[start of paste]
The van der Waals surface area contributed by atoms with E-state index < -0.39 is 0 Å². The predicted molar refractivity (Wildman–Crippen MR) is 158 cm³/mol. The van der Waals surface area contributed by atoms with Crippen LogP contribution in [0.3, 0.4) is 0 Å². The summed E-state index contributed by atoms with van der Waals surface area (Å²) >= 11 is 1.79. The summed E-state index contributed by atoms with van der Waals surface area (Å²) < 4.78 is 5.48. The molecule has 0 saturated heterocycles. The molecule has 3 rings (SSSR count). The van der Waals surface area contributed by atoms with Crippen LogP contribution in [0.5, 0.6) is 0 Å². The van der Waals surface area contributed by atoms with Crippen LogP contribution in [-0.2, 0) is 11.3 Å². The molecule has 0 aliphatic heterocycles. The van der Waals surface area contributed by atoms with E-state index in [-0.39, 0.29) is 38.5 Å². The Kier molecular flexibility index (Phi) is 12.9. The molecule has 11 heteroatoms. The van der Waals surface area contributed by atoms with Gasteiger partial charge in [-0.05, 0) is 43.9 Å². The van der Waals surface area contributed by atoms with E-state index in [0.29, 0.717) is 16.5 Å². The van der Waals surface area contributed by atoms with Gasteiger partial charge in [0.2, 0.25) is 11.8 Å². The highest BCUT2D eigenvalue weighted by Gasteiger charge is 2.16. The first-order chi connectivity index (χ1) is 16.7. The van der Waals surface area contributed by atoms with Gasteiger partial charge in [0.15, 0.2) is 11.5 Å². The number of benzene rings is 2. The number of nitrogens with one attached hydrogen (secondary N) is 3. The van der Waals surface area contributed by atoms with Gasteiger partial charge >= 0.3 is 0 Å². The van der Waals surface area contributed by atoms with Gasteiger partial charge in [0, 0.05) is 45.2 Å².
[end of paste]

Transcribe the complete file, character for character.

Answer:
The van der Waals surface area contributed by atoms with E-state index < -0.39 is 0 Å². The predicted molar refractivity (Wildman–Crippen MR) is 158 cm³/mol. The van der Waals surface area contributed by atoms with Crippen LogP contribution in [0.3, 0.4) is 0 Å². The summed E-state index contributed by atoms with van der Waals surface area (Å²) >= 11 is 1.79. The summed E-state index contributed by atoms with van der Waals surface area (Å²) < 4.78 is 5.48. The molecule has 0 saturated heterocycles. The molecule has 3 rings (SSSR count). The van der Waals surface area contributed by atoms with Crippen LogP contribution in [0.5, 0.6) is 0 Å². The van der Waals surface area contributed by atoms with Crippen LogP contribution in [-0.2, 0) is 11.3 Å². The molecule has 0 aliphatic heterocycles. The van der Waals surface area contributed by atoms with E-state index in [-0.39, 0.29) is 38.5 Å². The Kier molecular flexibility index (Phi) is 12.9. The molecule has 11 heteroatoms. The van der Waals surface area contributed by atoms with Gasteiger partial charge in [-0.05, 0) is 43.9 Å². The van der Waals surface area contributed by atoms with E-state index in [0.29, 0.717) is 16.5 Å². The van der Waals surface area contributed by atoms with Gasteiger partial charge in [0.2, 0.25) is 11.8 Å². The highest BCUT2D eigenvalue weighted by Gasteiger charge is 2.16. The first-order chi connectivity index (χ1) is 16.7. The van der Waals surface area contributed by atoms with Gasteiger partial charge in [0.15, 0.2) is 11.5 Å². The number of benzene rings is 2. The number of nitrogens with one attached hydrogen (secondary N) is 3. The van der Waals surface area contributed by atoms with Gasteiger partial charge >= 0.3 is 0 Å². The van der Waals surface area contributed by atoms with Gasteiger partial charge in [0, 0.05) is 45.2 Å².